Calculating the Amount of Nutrient Being Applied
Liquid Fertilizer Nutrients Per Gallon
Multiply the weight of one gallon by the percentage nutrient to obtain the weight of that nutrient per gallon liquid.
11.0 x 3% phosphorus = 0.32 lb phosphorus per gallon 26-3-4
11.0 x 4% potassium = 0.43 lb potassium per gallon 26-3-4
__lbs per gallon x __% Nutrient = __lbs Nutrient per gallon
Calibrating Your Granular Spreader
Example: 25-2-4 fertilizer, need 0.80 lb Nitrogen per thousand
__lbs N / __% N = __lbs per 1,000 fertilizing material to apply
Estimate the amount of 25-2-4 you will need for the test and place this in the spreader.
Set the spreader at the setting suggested for the bag for your spreader. This is a suggested setting only. The condition of your spreader (age and specific variations in your model) will cause differences in the actual setting and this suggested one.
Spread the material along the open area you have chosen. Walk at the pace you normally will during actual applications in yards. Many spreaders are dependent on walking speed along with spreader settings. Start your walk before your measured start point to ensure accurate calculations.
Weigh the amount of material left in the spreader.
Measure the length and width of the area covered. Calculate this into square feet (Length x Width).
Calculate the amount applied per 1,000 sq ft
__lbs x (1,000 sq ft / __sq ft) = __lbs applied per 1,000 sq ft
Factors that affect spreader settings include walking speed, differences in granular size, moisture content of granulars, coatings (such as Team Pro), age and condition of spreader, amount of overlap and other similar conditions.
Calibrating Boom Sprayer Gallons Per Minute
Distance = 200 ft, Time = 34 seconds
(3,600 x __ft) / (5,280 x __seconds) = __miles per hour
Spray speed: miles per hour...................4 mph
Nozzle spacing: inches...........................20 inches
(__gallons per acre x __mph x __inches nozzle spacing) / 5,980 = __gpm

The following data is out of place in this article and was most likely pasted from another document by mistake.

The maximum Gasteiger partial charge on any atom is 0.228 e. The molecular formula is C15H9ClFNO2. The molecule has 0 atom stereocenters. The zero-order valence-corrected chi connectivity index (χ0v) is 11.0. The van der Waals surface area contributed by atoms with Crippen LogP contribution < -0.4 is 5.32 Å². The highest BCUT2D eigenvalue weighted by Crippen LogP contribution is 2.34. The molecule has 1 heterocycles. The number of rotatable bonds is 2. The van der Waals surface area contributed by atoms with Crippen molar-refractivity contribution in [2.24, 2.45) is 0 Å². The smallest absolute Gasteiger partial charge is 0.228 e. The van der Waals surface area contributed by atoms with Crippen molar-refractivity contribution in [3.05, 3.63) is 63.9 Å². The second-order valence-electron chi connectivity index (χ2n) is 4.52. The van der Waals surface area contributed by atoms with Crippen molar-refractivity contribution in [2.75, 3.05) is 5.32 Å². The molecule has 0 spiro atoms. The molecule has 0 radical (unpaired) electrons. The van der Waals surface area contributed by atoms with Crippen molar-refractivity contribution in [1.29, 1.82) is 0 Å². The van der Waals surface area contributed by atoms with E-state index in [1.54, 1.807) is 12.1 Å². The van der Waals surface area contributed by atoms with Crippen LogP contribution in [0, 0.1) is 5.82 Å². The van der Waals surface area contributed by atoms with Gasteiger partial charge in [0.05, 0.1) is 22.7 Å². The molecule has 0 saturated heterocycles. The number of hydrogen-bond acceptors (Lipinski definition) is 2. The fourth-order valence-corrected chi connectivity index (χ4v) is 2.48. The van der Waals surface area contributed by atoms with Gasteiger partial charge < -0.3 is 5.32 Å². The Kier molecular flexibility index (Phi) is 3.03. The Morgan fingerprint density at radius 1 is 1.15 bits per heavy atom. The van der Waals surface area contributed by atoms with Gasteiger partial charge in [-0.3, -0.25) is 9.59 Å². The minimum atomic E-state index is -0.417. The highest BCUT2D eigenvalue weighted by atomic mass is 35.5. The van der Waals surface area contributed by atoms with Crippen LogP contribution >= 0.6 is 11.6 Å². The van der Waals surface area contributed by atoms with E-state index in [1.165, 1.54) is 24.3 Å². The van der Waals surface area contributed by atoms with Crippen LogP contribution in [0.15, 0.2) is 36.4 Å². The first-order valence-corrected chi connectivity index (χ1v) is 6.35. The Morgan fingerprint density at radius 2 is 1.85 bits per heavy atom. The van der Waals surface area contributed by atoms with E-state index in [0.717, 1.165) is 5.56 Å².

(__gallons per 1,000 sq ft x __mph x __inches nozzle spacing) / 136 = __gpm
Check for target flow. Collect water from one new nozzle for 1 minute. Compare this volume with the target flow rate calculated in Step 3. Recheck any rates over or under by 10% of the recommended rate. Fine tune your rate with pressure adjustments. If two or more nozzles are found to be worn, replace all nozzles to ensure consistent, accurate spraying.
Calibrating Backpack Sprayer Gal Per 1,000 sq ft
Spray an area measuring exactly 1,000 square feet. Walk at a constant speed as you would during normal operations, holding your nozzle at your normal height.
Measure the amount of water left in the sprayer. Subtract this from what you started with. The amount used is the amount sprayed per thousand square feet.
Increase rates by walking more slowly or using a larger tip. Decrease rates by walking faster or using a smaller tip.
For more uniform spray coverage, cover the area twice at half rate, the second pass being at right angle to your first.
3 - 1 = 2 gallons per 1,000 sq ft being applied
__gallons start - __gallons end = __gallons per 1,000 sq ft (if use 1,000 sq ft as your area)
(__gallons start - __gallons end) x 1,000 / __sq ft covered = __gallons per 1,000 sq ft.
Calibrating Spray Gun Gallons Per Minute
Measure the amount of time needed to walk through 1,000 square feet.
Time needed to cover 1,000 square feet times the amount collected during spraying one minute equals the application rate per 1,000 square feet.
Adjust application rates by changing pressure, application speed or tip size.
__gallons per minute x 1,000 / __sq ft covered = __gallons per 1,000 sq ft applied.
Calculating the Size of An Area
Square or Rectangle
Example: 40 ft x 30 ft = 1200 sq ft
pi x r x r = Area pi = 3.1412 r = radius
3.1412 x __ft radius x __ft radius = __sq ft Area
0.8 x D x D = Area
D = Diameter
0.8 x __ft Diameter x __ft Diameter = __sq ft Area
Ovals Or Egg Shapes
(within 5% accuracy)
0.8 L x W = Area
L = Length
W = Width
0.8 x __ft L x __ft W = __sq ft Area
B = Base of Triangle
H = Height of Triangle
0.5 x __ft B x __ft H = __sq ft
A = One Parallel Side
B = Second Parallel Side
H = Height Perpendicular to Parallel Sides
0.5 (__ft A + __ft B) x __ft H = __sq ft Area
Divide area into sections of shapes you can calculate then add these for total area. Dividing the irregular shape into smaller divisions will result in more accurate calculations than using large areas. Another method is to average lengths and widths to make a calculable shape, being as accurate as possible with these averages to lessen error.